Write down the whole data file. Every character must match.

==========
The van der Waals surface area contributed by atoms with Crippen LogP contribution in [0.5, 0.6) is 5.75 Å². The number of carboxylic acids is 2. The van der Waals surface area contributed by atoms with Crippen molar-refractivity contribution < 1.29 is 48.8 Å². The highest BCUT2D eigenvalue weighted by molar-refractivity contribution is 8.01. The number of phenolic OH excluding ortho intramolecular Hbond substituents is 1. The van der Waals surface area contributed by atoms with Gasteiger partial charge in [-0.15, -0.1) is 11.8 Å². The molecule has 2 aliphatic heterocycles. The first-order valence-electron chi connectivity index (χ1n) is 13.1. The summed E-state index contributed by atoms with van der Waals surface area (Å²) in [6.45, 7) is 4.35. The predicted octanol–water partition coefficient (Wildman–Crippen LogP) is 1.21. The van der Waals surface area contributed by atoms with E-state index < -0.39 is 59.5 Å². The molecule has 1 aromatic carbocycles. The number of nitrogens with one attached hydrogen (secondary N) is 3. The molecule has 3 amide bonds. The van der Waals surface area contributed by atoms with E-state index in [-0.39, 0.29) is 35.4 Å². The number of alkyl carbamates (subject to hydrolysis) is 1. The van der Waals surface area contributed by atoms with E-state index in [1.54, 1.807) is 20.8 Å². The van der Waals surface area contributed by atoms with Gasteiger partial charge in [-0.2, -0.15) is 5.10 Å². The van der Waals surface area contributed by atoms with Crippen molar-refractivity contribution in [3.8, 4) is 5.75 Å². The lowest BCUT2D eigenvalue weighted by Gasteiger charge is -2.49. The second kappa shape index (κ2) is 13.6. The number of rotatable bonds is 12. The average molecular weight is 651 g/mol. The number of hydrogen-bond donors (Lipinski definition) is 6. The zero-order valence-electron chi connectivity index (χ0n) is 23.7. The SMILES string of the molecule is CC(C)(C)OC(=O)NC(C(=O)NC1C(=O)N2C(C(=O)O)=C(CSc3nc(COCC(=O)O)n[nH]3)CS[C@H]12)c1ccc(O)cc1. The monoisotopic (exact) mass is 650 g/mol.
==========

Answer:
The van der Waals surface area contributed by atoms with Crippen LogP contribution in [0.5, 0.6) is 5.75 Å². The number of carboxylic acids is 2. The van der Waals surface area contributed by atoms with Crippen molar-refractivity contribution < 1.29 is 48.8 Å². The highest BCUT2D eigenvalue weighted by molar-refractivity contribution is 8.01. The number of phenolic OH excluding ortho intramolecular Hbond substituents is 1. The van der Waals surface area contributed by atoms with Gasteiger partial charge in [-0.15, -0.1) is 11.8 Å². The molecule has 2 aliphatic heterocycles. The first-order valence-electron chi connectivity index (χ1n) is 13.1. The summed E-state index contributed by atoms with van der Waals surface area (Å²) in [6.45, 7) is 4.35. The predicted octanol–water partition coefficient (Wildman–Crippen LogP) is 1.21. The van der Waals surface area contributed by atoms with E-state index < -0.39 is 59.5 Å². The molecule has 1 aromatic carbocycles. The number of nitrogens with one attached hydrogen (secondary N) is 3. The molecule has 3 amide bonds. The van der Waals surface area contributed by atoms with E-state index in [-0.39, 0.29) is 35.4 Å². The number of alkyl carbamates (subject to hydrolysis) is 1. The van der Waals surface area contributed by atoms with E-state index in [1.54, 1.807) is 20.8 Å². The van der Waals surface area contributed by atoms with Gasteiger partial charge in [-0.2, -0.15) is 5.10 Å². The van der Waals surface area contributed by atoms with Crippen molar-refractivity contribution in [3.8, 4) is 5.75 Å². The lowest BCUT2D eigenvalue weighted by Gasteiger charge is -2.49. The second kappa shape index (κ2) is 13.6. The number of rotatable bonds is 12. The average molecular weight is 651 g/mol. The number of hydrogen-bond donors (Lipinski definition) is 6. The zero-order valence-electron chi connectivity index (χ0n) is 23.7. The SMILES string of the molecule is CC(C)(C)OC(=O)NC(C(=O)NC1C(=O)N2C(C(=O)O)=C(CSc3nc(COCC(=O)O)n[nH]3)CS[C@H]12)c1ccc(O)cc1. The monoisotopic (exact) mass is 650 g/mol.